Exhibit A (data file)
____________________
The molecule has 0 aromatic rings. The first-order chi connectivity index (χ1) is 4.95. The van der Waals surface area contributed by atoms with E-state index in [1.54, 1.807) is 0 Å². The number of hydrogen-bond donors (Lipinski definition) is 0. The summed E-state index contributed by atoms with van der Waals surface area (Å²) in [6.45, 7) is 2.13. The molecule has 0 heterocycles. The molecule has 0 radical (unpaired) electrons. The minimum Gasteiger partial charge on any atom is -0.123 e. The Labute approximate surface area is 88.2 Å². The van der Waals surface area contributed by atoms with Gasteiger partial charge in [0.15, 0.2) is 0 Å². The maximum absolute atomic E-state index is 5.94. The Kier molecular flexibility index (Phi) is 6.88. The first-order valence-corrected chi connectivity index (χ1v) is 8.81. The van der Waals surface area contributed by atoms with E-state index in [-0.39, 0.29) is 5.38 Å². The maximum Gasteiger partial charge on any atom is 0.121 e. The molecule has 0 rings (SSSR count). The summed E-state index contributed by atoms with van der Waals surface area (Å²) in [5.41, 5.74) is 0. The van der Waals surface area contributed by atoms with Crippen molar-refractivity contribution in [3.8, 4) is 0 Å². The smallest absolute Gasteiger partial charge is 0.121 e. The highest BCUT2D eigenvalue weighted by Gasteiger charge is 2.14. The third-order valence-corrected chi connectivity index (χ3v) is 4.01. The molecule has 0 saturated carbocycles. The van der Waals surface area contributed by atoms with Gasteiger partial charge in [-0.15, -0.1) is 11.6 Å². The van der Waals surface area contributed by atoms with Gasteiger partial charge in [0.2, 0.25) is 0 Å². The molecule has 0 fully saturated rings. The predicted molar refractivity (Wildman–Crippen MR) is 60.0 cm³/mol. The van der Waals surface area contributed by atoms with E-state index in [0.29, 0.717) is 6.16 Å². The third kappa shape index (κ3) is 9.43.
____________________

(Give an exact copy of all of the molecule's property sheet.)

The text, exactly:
The molecule has 0 aromatic rings. The first-order chi connectivity index (χ1) is 4.95. The van der Waals surface area contributed by atoms with E-state index in [1.54, 1.807) is 0 Å². The number of hydrogen-bond donors (Lipinski definition) is 0. The summed E-state index contributed by atoms with van der Waals surface area (Å²) in [6.45, 7) is 2.13. The molecule has 0 heterocycles. The molecule has 0 radical (unpaired) electrons. The minimum Gasteiger partial charge on any atom is -0.123 e. The Labute approximate surface area is 88.2 Å². The van der Waals surface area contributed by atoms with Gasteiger partial charge in [0.15, 0.2) is 0 Å². The maximum absolute atomic E-state index is 5.94. The Kier molecular flexibility index (Phi) is 6.88. The first-order valence-corrected chi connectivity index (χ1v) is 8.81. The van der Waals surface area contributed by atoms with E-state index in [-0.39, 0.29) is 5.38 Å². The maximum Gasteiger partial charge on any atom is 0.121 e. The molecule has 0 rings (SSSR count). The summed E-state index contributed by atoms with van der Waals surface area (Å²) in [5.41, 5.74) is 0. The van der Waals surface area contributed by atoms with Crippen molar-refractivity contribution in [3.8, 4) is 0 Å². The smallest absolute Gasteiger partial charge is 0.121 e. The highest BCUT2D eigenvalue weighted by Gasteiger charge is 2.14. The third-order valence-corrected chi connectivity index (χ3v) is 4.01. The molecule has 0 saturated carbocycles. The van der Waals surface area contributed by atoms with Gasteiger partial charge in [-0.15, -0.1) is 11.6 Å². The van der Waals surface area contributed by atoms with Gasteiger partial charge in [0.2, 0.25) is 0 Å². The molecule has 0 fully saturated rings. The predicted molar refractivity (Wildman–Crippen MR) is 60.0 cm³/mol. The van der Waals surface area contributed by atoms with E-state index in [0.29, 0.717) is 6.16 Å². The third kappa shape index (κ3) is 9.43.